The flawlessness doesn’t come from the fact that all of these players made the all-star team. The flawlessness comes from the design. If you want to be weak anywhere you want to be weak on the corners. Why? Everything is relative as Albert Einstein always said. A ‘weak’ first baseman, left fielder, or right fielder would be a solid catcher or shortstop. This is a crucial lesson when you start applying a finite amount of money. Too many teams (including the Astros) throw a majority of their money (Berkman, Bagwell) at players on the corners. This leaves the middle of the diamond to furnish itself with the crumbs of the payroll. This is exactly opposite from what you want to do. The 1939 Yankees lineup is a really good blueprint to follow.

1953 Dodgers


                   PA         AB         H         BB         HBP         TB        HOF
C Roy Campanella           580        519       162     67          4           317         Yes    2B Jim Gilliam           708        605       168       100          3           234          No
SS Pee Wee Reese           610        524       142         82          4           220         Yes
CF Duke Snider           675        590       198     82          3           370         Yes
Total                 2573      2238       660       331        14         1141    3
OBP: .391
SLG: .510
OPS: .901

Most people look back on the 1953 Dodgers with a lot of fondness. Yet, they did not win the World Series. The Yankees were a great team that year, but it was the Dodgers pitching that probably let them down. Arguably, you cannot find a better collection of players in the middle of the diamond in big league history. Jim Gilliam is the guy that throws this group over the top. His numbers are right there with the rest of the group. As a whole, the offense may not be quite as good as the Murderer’s Row Yankees or the Big Red Machine, but in terms of balance you don’t get any better than this.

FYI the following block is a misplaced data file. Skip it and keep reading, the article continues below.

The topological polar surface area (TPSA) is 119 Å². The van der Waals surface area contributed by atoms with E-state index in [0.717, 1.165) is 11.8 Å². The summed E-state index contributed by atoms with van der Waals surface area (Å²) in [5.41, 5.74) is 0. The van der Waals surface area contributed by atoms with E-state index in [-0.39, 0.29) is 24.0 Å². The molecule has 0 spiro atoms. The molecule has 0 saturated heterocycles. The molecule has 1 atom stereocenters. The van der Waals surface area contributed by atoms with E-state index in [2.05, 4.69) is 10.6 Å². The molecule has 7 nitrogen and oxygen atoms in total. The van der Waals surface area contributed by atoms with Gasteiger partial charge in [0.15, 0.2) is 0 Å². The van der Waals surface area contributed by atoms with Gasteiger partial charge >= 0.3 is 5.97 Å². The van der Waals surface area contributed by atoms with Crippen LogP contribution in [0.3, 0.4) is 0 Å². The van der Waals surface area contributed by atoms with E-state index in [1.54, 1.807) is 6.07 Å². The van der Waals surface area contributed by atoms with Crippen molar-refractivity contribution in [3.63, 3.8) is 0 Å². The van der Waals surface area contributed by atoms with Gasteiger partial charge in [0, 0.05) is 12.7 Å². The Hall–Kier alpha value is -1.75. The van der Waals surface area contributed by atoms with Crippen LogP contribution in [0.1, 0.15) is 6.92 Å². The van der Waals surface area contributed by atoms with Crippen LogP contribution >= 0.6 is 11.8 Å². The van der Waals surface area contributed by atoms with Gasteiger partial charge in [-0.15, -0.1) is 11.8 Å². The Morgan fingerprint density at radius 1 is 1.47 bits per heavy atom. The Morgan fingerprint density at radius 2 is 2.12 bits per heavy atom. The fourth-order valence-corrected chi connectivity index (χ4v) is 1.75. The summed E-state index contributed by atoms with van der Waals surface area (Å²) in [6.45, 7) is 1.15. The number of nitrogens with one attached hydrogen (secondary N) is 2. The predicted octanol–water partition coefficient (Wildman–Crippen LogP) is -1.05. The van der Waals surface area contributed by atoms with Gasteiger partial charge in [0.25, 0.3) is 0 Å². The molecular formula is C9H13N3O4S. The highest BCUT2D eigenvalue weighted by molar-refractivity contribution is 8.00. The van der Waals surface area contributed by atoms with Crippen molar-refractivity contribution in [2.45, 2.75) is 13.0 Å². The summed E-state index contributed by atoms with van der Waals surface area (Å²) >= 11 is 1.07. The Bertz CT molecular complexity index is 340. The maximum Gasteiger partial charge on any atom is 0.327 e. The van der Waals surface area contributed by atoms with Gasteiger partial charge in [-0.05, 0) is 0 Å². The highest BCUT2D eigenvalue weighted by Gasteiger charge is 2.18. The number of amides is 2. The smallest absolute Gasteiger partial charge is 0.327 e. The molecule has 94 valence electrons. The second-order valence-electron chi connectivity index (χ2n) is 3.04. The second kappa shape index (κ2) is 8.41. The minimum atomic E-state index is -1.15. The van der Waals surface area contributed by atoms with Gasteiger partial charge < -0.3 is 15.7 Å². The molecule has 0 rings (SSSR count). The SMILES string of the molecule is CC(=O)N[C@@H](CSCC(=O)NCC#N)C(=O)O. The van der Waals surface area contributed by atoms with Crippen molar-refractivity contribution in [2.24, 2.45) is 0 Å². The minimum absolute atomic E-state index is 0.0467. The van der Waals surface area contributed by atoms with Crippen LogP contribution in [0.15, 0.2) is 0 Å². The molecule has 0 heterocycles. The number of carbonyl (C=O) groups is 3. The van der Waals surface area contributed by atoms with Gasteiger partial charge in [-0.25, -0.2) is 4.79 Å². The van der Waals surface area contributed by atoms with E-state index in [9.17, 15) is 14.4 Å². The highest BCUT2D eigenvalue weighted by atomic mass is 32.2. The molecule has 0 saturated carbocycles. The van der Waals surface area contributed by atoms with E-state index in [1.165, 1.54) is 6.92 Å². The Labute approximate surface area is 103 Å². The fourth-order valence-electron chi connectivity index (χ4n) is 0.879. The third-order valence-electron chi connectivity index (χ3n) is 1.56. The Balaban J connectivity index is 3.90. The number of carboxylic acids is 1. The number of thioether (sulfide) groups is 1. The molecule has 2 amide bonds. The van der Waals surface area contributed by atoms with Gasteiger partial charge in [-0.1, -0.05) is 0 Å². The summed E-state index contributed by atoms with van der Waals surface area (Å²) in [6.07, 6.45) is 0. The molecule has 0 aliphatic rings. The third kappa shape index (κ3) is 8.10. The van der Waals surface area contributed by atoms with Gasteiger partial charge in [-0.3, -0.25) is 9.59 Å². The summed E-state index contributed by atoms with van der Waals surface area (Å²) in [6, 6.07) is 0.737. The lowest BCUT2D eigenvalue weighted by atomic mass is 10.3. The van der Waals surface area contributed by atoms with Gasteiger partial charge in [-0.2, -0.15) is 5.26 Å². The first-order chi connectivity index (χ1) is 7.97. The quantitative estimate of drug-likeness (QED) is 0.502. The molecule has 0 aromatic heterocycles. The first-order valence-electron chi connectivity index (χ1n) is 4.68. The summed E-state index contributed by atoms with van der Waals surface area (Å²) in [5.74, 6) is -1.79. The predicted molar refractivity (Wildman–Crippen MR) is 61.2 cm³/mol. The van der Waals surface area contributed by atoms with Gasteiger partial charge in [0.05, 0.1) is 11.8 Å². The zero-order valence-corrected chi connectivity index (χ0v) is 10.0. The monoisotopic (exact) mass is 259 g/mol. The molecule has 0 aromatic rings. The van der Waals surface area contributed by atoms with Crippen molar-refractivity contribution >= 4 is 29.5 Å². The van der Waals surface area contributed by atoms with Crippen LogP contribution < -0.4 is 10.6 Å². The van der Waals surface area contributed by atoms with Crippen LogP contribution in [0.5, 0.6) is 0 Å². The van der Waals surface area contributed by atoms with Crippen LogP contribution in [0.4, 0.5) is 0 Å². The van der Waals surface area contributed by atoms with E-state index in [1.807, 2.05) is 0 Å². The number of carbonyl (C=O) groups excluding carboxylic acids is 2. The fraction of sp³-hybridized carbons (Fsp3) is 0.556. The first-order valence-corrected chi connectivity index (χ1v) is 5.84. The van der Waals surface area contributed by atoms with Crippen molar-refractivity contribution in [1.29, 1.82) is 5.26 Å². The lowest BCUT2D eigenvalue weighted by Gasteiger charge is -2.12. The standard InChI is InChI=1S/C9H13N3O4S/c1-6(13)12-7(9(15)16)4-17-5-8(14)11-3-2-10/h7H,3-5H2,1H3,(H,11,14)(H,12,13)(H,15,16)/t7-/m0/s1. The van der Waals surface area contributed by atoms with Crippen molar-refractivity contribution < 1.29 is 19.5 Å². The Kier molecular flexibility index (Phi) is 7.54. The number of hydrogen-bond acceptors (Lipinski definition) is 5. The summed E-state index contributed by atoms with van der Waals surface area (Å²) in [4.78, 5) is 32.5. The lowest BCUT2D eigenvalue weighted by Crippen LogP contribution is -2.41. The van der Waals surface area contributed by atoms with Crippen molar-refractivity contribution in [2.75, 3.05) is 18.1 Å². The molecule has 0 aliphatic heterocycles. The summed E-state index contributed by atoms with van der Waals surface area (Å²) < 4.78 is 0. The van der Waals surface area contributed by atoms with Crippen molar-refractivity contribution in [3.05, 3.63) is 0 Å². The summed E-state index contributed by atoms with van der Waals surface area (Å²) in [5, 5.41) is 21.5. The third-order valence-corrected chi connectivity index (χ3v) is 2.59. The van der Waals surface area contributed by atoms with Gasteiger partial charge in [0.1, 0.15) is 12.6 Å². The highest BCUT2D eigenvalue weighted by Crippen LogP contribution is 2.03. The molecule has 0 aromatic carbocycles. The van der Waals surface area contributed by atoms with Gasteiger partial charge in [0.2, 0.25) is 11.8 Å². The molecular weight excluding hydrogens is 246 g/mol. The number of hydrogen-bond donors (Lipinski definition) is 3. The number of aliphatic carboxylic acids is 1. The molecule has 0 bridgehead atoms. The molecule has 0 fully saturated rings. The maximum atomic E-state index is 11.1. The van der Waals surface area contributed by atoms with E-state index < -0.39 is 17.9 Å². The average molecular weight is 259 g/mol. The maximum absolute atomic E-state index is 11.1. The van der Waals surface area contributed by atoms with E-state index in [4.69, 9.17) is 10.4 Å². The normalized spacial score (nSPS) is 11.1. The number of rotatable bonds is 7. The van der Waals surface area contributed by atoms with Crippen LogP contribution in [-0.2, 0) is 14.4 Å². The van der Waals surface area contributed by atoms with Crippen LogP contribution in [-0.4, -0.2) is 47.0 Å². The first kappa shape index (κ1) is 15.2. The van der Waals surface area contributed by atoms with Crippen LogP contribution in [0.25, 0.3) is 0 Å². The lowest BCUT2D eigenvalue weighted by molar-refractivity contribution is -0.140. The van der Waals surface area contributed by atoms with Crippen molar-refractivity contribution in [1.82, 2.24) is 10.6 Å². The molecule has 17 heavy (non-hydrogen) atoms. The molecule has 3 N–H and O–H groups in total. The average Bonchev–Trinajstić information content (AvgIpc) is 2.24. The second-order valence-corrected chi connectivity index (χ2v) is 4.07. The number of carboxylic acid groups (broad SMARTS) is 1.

PA         AB         H         BB         HBP         TB         HOF
1B Gil Hodges        598           520       157        75       3        286          Maybe    
3B Billy Cox            364           327         95        37       0        145            No
LF Carl Furillo        520           479       165        34       7        278            No
RF Jackie Robinson        562           484       159        74       4        243           Yes
Total              2044         1810       576      220     14        952           1.5
OBP: .396
SLG: .526
OPS: .922

In many ways, the Dodgers are a more satisfying dynasty because they were built by someone willing to think ahead and take chances. The Yankees have more money than their entire division combined and they always have. The Dodgers aggressively scouted the Negro Leagues and took full advantage (where they Yankees were almost the last team on board). In addition to Robinson and Campanella, the team also had Gilliam and Don Newcombe (along with others).

You have to respect an executive that is willing to take chances. The same holds true for the Mariners of today (who have used more Japanese players than any other organization) along with those few willing to spend a lot of time and money in South America. Like the Yankees, the list of names here will not impress you as much as the first one, but the production is still the same because it is easier to find corner players. Some believe that Billy Cox was the best defensive third baseman of all-time and Jackie Robinson was great wherever he played. So, on top of the balanced offense you had several very good or great defensive players as well. If they had one more dominant pitcher (or a little more luck) they would have been the World Champions.